A Collaboration with the University of Pittsburgh

Kazakhstan president declines to sign bill extending powers

Kazakh President Nursultan Nazarbayev [official website; BBC profile] on Thursday announced during a local TV broadcast that he will not sign a controversial law that would grant him several presidential powers for life, even if he stepped down from office. Nazarbayev would be given a significant amount of power [RFE/RL report] under the amendment, including being named the "leader of the nation." In addition, Nazarbayev would receive immunity from investigation or prosecution for life. The bill would make it illegal to deface images of him, distort facts of his biography, or publicly insult him and would guarantee that all his property and holdings cannot be confiscated for any reason. Nazarbayev's supporters believe that the president has earned such protections due to his ability as a nation builder. Opponents have urged the president not to sign the bill [AP report]. The draft law moved quickly through Kazakhstan's parliament earlier this month with the upper and lower houses [JURIST reports] approving the bill in under a week. The amendment has been criticized both internationally and domestically with opponents accusing Nazarbayev's supporters of trying to install a constitutional monarchy.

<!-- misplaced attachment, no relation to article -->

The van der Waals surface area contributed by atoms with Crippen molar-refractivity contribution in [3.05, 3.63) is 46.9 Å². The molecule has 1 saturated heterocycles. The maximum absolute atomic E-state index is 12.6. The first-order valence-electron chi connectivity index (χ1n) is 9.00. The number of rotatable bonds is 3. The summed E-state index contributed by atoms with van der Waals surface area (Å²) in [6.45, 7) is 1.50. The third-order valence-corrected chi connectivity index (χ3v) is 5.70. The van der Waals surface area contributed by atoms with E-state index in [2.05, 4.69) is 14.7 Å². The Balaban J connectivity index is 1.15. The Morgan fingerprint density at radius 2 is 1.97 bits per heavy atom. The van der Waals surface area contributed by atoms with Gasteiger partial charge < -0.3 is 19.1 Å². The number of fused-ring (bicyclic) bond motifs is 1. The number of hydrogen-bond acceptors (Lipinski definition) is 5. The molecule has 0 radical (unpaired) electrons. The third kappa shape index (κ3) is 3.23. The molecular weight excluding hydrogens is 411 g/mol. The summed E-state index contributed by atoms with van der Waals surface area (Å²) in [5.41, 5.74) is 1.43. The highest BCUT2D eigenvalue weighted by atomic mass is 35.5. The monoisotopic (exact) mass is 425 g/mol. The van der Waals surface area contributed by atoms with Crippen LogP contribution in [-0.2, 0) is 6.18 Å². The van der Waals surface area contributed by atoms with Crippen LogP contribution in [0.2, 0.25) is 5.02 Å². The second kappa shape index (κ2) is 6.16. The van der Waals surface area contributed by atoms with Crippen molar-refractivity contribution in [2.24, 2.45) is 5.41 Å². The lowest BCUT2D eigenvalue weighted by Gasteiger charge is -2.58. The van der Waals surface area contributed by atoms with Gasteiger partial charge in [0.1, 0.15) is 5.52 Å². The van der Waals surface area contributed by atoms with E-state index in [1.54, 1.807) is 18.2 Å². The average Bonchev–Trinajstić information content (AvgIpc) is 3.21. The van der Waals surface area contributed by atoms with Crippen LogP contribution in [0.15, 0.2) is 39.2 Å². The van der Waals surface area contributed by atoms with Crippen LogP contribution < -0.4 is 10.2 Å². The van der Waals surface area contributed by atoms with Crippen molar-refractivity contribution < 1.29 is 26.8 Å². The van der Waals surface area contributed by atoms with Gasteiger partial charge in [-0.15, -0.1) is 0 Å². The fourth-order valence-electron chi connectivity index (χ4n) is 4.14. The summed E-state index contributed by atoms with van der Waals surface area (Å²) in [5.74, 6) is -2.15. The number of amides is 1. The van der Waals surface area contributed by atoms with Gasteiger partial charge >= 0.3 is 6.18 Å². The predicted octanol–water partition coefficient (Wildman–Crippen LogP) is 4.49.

Kazakhstan has come under increased scrutiny as the first former Soviet republic to chair the Organization for Security and Cooperation in Europe (OSCE) [official website], a role it assumed at the beginning of 2010. In March, Amnesty International (AI) [advocacy website] published a report criticizing the government [JURIST report] for failing to curb torture. In February, Kazakh non-governmental organizations asked [submission, PDF] the UN Human Rights Council [official website] to address instances of torture and the use of unlawful evidence obtained through torture during trial. In August, Reporters Without Borders [advocacy website] condemned a Kazakh high court decision upholding the conviction [JURIST report] of a journalist charged with publishing state secrets. In December 2008, Human Rights Watch [advocacy website] said that the former Soviet nation is falling short [JURIST report] on reforms promised in advance of their assumption of the OSCE chairmanship.

About Paper Chase

Paper Chase is JURIST's real-time legal news service, powered by a team of 30 law student reporters and editors led by law professor Bernard Hibbitts at the University of Pittsburgh School of Law. As an educational service, Paper Chase is dedicated to presenting important legal news and materials rapidly, objectively and intelligibly in an accessible format.

© Copyright JURIST Legal News and Research Services, Inc., 2013.